For some people, the word ‘witch’ conjures up a character in childhood fairy-tales and fables; a wicked and often fearsome female figure.
But in many countries, the reality of witches and witchcraft is a far cry from this stereotyped or fictional image.
Across 19 African nations, one in five people believe in witchcraft. Similar beliefs exist, to a lesser extent, in countries across Asia and the Pacific.
This is more than just a curious fact. Witchcraft forms an integral part of everyday life in many parts of the world. Fear of witchcraft and witchcraft related violence and persecution is very real and can lead people to flee their homeland to seek safe haven elsewhere.
UTS Law academics, Professor Jenni Millbank and Dr Anthea Vogl have been researching the issue and looking at how these fears are treated in determining the refugee status of asylum seekers in a number of receiving countries.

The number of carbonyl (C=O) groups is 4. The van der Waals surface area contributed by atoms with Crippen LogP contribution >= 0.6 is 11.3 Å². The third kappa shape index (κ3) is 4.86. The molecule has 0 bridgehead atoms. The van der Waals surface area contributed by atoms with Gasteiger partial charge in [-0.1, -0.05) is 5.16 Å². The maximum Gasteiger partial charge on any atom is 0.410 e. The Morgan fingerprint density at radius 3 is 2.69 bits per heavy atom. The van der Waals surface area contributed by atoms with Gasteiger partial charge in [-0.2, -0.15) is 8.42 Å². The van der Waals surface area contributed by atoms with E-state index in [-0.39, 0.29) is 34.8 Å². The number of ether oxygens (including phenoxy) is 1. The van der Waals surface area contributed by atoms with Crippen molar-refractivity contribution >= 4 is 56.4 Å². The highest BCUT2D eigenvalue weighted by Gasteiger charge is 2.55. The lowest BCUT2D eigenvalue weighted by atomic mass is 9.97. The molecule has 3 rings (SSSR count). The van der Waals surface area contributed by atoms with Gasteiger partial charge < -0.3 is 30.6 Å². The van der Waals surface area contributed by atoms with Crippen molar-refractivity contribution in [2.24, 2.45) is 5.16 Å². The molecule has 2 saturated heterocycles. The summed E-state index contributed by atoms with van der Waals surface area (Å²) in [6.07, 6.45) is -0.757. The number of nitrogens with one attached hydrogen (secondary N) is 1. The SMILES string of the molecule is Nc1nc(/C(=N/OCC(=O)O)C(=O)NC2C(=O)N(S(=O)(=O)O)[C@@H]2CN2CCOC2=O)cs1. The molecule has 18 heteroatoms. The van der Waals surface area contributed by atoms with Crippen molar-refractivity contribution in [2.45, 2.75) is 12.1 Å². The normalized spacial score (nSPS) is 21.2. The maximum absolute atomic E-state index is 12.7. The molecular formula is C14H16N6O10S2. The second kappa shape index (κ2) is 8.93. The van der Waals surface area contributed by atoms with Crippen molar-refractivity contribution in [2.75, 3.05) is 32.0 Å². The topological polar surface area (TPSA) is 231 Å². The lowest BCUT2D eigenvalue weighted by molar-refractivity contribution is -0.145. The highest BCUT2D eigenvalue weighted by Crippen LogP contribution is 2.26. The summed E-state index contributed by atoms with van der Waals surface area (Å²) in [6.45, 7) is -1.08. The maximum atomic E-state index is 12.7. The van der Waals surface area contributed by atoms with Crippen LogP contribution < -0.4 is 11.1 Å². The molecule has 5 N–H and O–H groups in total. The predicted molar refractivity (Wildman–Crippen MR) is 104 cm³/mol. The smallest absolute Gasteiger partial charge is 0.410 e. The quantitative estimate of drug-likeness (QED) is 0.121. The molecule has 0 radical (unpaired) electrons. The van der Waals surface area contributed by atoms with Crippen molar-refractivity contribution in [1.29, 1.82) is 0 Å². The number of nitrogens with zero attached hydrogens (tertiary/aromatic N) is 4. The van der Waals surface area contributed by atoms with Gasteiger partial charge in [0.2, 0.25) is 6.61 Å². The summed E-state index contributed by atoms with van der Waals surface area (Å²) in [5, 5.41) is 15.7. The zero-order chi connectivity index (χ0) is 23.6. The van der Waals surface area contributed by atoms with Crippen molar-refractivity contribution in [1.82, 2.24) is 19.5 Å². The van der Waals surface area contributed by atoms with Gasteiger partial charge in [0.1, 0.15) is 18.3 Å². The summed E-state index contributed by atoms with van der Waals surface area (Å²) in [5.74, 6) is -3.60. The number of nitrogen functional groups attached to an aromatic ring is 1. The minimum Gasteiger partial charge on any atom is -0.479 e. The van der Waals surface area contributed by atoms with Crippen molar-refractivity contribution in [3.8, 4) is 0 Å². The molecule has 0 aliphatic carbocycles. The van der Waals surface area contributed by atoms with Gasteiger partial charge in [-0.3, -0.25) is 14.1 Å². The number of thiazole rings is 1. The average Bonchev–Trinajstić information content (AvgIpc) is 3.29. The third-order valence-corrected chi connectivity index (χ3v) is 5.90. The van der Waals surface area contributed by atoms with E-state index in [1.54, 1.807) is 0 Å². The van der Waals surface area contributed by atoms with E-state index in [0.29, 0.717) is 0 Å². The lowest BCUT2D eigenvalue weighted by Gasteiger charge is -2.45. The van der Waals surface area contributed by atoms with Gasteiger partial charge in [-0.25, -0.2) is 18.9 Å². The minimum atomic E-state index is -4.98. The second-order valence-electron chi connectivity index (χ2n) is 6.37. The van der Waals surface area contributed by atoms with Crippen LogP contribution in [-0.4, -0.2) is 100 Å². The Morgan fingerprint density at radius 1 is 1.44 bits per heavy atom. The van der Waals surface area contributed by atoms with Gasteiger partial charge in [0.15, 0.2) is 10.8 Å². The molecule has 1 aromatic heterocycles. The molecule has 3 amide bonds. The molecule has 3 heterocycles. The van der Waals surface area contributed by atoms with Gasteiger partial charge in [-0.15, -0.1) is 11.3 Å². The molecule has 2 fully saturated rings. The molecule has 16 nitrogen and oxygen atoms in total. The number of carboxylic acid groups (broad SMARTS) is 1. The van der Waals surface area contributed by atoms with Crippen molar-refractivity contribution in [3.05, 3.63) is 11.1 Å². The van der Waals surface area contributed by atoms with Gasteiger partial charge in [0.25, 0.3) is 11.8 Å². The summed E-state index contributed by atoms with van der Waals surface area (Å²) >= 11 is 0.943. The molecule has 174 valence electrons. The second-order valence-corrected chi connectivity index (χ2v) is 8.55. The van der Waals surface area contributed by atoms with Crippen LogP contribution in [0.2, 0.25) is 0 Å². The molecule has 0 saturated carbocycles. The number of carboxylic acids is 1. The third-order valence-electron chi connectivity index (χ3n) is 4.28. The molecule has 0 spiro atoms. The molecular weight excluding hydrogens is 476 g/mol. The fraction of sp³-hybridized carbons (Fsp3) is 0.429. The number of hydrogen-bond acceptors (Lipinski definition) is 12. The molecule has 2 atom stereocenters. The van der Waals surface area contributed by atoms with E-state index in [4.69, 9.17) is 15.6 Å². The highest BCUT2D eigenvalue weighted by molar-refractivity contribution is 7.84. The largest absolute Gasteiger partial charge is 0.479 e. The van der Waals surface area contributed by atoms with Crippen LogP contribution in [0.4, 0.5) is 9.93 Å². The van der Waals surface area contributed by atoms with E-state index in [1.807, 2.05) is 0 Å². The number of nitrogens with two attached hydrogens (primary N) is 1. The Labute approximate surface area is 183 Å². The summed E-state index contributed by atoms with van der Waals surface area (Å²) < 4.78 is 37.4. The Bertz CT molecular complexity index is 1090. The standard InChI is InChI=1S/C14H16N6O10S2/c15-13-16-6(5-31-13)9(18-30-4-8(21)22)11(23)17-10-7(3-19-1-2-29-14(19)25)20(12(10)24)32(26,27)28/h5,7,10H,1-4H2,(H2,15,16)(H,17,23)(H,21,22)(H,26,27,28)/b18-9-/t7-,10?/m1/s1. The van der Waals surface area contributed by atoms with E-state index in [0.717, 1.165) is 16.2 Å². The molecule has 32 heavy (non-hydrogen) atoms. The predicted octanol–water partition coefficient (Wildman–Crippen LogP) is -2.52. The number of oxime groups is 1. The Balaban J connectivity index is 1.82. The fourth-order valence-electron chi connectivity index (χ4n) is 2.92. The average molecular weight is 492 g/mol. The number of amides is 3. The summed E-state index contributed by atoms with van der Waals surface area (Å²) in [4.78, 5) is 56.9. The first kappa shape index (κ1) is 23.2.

When determining if someone qualifies as a refugee, the UNHCR Convention grounds are used – one of the criteria is religion but there is no clear definition of what constitutes religion so too often witchcraft is excluded as a legitimate determining factor.
There’s also the problem that refugee decision-makers are often unaware of the cultural significance of witchcraft as a form of religion in a refugee’s home country leading them to interpret the notion of witches and fear of witchcraft related violence as fantasy.
This then flows through to the assessment of the well-founded or objective aspect of the fear, because the failure to identify witchcraft as a system of belief or social practice, means that the organised, political or institutional nature of the feared persecution is lost.
The researchers recommendations include overhauling the Religion ground within the Refugee Convention. They argue this would ensure legitimate claimants with very real fears are not denied refugee status, just because decision-makers in western states cannot ‘accept the possibility of other possibilities’ in a world beyond our own experience.